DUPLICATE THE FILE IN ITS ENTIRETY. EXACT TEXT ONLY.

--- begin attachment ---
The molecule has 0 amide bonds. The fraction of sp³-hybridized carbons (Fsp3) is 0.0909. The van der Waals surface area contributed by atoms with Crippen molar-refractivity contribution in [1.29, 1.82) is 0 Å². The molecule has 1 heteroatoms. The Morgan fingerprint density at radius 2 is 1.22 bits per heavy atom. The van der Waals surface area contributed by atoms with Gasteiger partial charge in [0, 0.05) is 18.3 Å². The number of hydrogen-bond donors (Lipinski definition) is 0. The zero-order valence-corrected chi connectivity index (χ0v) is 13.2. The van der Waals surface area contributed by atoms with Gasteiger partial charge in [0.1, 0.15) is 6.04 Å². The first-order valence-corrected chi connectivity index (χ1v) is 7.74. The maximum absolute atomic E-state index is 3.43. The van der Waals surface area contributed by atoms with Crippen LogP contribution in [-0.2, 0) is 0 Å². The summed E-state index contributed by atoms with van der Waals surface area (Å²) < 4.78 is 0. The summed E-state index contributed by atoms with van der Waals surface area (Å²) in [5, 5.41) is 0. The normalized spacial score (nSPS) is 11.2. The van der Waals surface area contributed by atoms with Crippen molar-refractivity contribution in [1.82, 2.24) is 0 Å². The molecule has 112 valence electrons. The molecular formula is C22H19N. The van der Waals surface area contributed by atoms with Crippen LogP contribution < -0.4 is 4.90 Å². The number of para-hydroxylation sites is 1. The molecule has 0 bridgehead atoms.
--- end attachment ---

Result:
The molecule has 0 amide bonds. The fraction of sp³-hybridized carbons (Fsp3) is 0.0909. The van der Waals surface area contributed by atoms with Crippen molar-refractivity contribution in [1.29, 1.82) is 0 Å². The molecule has 1 heteroatoms. The Morgan fingerprint density at radius 2 is 1.22 bits per heavy atom. The van der Waals surface area contributed by atoms with Gasteiger partial charge in [0, 0.05) is 18.3 Å². The number of hydrogen-bond donors (Lipinski definition) is 0. The zero-order valence-corrected chi connectivity index (χ0v) is 13.2. The van der Waals surface area contributed by atoms with Gasteiger partial charge in [0.1, 0.15) is 6.04 Å². The first-order valence-corrected chi connectivity index (χ1v) is 7.74. The maximum absolute atomic E-state index is 3.43. The van der Waals surface area contributed by atoms with Crippen LogP contribution in [-0.2, 0) is 0 Å². The summed E-state index contributed by atoms with van der Waals surface area (Å²) < 4.78 is 0. The summed E-state index contributed by atoms with van der Waals surface area (Å²) in [5, 5.41) is 0. The normalized spacial score (nSPS) is 11.2. The van der Waals surface area contributed by atoms with Crippen molar-refractivity contribution in [1.82, 2.24) is 0 Å². The molecule has 112 valence electrons. The molecular formula is C22H19N. The van der Waals surface area contributed by atoms with Crippen LogP contribution < -0.4 is 4.90 Å². The number of para-hydroxylation sites is 1. The molecule has 0 bridgehead atoms.